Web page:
Technological advance is often promoted as part of Progress: rationality superseding mythology and superstition. But technological advance could be understood in another way, as fashioning instruments to empower and amplify myth-making, allowing us to dream on an ever grander scale. While apparently critical of technological modernity, Baraka typifies a new-age utopianism that would happily harness high technology as a stairway to heaven. In this ‘Baraka’ perhaps has less in common with other feature films than with music clips. (Baraka could be considered a very long music clip.9) These days, music clips provide a key arena for technically-assisted dreaming. Unencumbered by the constraints of storytelling, clip makers regularly exploit magic of special effects to transport us beyond the daily grind.
The recent clip for Janet Jackson’s song Runaway could almost be a parody of Baraka. On a lazy, sunny day, Jackson jumps out of her apartment window. There’s a cut, and she’s walking down the phone lines. Then we’re off through a variety of locations: Great Wall of China, Easter Island, glorious waterfalls, Eiffel Tower, the Leaning Tower, the Sphinx—a tour of postcards. Once again, continuity editing collapses massive distances. Runaway is childish, naive, joyous. Jackson does risky things without danger. She runs up the Sydney Opera House, trots across the arms of the big Jesus in Rio. She perches on top of a smoking chimney, dives off skyscrapers, waterfalls, flying aeroplanes. Camera trickery and slow motion make her weightless. This is a daydream in which the body is freed of its normal limitations. Jackson’s lyrics and looks entreat the (male) viewer to come along for the ride. ‘Had so much fun around the world it’s true … the one thing missing was you.’
The clip is sexy. In the wing-walking scenes, in her ethnic fancy dress and accompanied by splendid girlfriends, Jackson becomes the ultimate Singapore girl: a great way to fly. The clip advertises and eroticises travel while pointedly concealing the risks and costs. Runaway, the movie, is a seductive sirens’ song. Kids, don’t try this at home! It speaks of a desire at the heart of Baraka. Runaway promotes itself as a patent fake—all special effects. The classic backgrounds have been dialed in and we know it. It was all mocked up in the studio using chroma-key and cutting, smoke and mirrors. Compare Baraka, in which there are no ‘artificially generated’ images. It says: ‘Look. This is real.’ While Baraka makes us forget we are sitting in a cinema, Runaway parades its mechanics. Watching Jackson caught within her virtual reality is like watching ourselves in a cinema absorbed into Baraka. Now we are onlookers, bracketed out of the technologically assisted joy ride, jealous perhaps that she ‘has the technology’.
Baraka epitomises much of the current moment. High technology provokes a desire to return to something simpler, to ‘primitive origins’. It also enables that desire. Baraka is like the holodeck in the new Star Trek, where virtual reality technology exists so Star Fleet personnel can escape the confines of their merely physical environment and enter a fantasy world. On the holodeck, they experience nature, play games, visit other places and moments, meet odd people, sail tall ships, and ride horses. It’s the ultimate theme park. As we reach the close of the twentieth century, technology has not freed us from the need to dream, the desire to run away. Rather, it helps us incorporate escape-experiences into a lifestyle we can’t and don’t really want to escape from. But that’s nothing new. Baraka proves that the panorama is still with us, while it anticipates the holodecks of the future.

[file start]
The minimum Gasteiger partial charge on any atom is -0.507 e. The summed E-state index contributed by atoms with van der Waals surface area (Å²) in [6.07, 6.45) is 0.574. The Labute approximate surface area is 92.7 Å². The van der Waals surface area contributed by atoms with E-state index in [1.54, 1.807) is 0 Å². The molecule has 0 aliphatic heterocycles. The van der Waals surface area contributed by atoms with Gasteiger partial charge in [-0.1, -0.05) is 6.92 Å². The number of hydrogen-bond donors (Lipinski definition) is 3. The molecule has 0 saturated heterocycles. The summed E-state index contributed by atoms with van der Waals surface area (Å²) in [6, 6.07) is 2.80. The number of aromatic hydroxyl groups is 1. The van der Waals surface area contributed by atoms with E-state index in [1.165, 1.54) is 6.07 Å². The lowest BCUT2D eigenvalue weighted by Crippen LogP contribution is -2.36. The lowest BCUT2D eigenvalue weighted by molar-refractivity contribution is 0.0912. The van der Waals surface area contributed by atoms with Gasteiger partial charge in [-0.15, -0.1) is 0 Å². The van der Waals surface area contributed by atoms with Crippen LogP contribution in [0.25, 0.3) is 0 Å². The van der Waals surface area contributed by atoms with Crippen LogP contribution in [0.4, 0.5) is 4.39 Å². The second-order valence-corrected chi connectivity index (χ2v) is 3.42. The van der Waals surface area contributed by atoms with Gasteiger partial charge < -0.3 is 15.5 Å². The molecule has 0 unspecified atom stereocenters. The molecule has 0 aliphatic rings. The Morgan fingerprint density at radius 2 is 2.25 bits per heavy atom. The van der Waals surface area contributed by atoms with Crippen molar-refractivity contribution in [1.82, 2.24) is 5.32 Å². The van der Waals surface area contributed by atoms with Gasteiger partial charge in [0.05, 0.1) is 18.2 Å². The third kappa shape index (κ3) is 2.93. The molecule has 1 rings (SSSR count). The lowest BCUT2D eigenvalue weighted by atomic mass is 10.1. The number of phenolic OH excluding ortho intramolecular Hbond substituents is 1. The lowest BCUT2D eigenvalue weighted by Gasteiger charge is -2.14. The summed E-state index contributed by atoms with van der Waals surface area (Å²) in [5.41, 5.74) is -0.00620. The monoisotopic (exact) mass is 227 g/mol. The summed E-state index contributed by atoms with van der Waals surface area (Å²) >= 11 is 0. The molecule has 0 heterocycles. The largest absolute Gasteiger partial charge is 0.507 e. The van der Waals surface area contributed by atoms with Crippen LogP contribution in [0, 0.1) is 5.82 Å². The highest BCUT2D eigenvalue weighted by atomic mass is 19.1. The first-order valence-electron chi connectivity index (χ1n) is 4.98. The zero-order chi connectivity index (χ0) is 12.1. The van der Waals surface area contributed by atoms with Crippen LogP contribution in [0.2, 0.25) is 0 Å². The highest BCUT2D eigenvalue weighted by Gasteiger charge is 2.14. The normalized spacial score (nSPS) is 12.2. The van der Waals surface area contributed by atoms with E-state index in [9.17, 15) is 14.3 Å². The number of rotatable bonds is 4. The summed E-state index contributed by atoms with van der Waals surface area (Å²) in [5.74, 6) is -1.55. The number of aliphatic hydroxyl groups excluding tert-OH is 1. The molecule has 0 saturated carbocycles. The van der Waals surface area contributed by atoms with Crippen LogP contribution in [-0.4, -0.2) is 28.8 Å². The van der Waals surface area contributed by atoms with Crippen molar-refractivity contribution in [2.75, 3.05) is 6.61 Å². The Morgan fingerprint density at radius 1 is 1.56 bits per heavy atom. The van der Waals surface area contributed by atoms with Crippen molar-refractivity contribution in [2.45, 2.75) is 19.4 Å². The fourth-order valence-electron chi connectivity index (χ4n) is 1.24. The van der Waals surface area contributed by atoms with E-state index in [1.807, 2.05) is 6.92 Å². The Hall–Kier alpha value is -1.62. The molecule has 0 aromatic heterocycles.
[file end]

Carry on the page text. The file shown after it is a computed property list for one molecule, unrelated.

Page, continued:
Last night, I watched Baraka one more time, this time with a friend, seeking a second opinion. I asked, ‘If you won Lotto, where would you go?’ ‘Take me to Baraka’, she said.
[IMAGE: Ron Fricke Baraka 1992]
- Anne Friedberg, Window Shopping: Cinema and the Postmodern (Berkeley: University of California Press, 1993).
- Ron Fricke developed his approach as director of photography, co-editor, and co-writer of Godfrey Reggio’s film Koyaanisqatsi: Life out of Balance (1982). He has directed two films for IMAX, Chronos (1985) and Sacred Site (1986). For Chronos, he designed a motion-controlled IMAX-compatible camera. Shot in eight countries, Chronos was a clear precursor to Baraka.
- Baraka’s aesthetics derive as much from still photography as from cinematography. This is most notable in shots offering persons as types—one Kayapo Indian, many Thai prostitutes, three Japanese schoolgirls—posed statically and statistically, as if they were having a still photograph taken. Such shots link Baraka with the social-typology projects of such photographers as August Sander.
- This is the hero shot most regularly reproduced in publicity, and has come to represent the film as a whole.
- Martin Roberts, ‘Transnational Geographic: Perspectives on Baraka’, in Postmodern Studies 29: ‘New’ Exoticisms: Changing Patterns in the Construction of Otherness, ed. Isabel Santaolalla (2000): 97–114.
- Donna Haraway, Simians, Cyborgs, and Women: The Reinvention of Nature (New York: Routledge, 1991), 189.
- Ibid., 192.
- Indeed, the film has been excerpted to create a clip for new-age world-music band Dead Can Dance.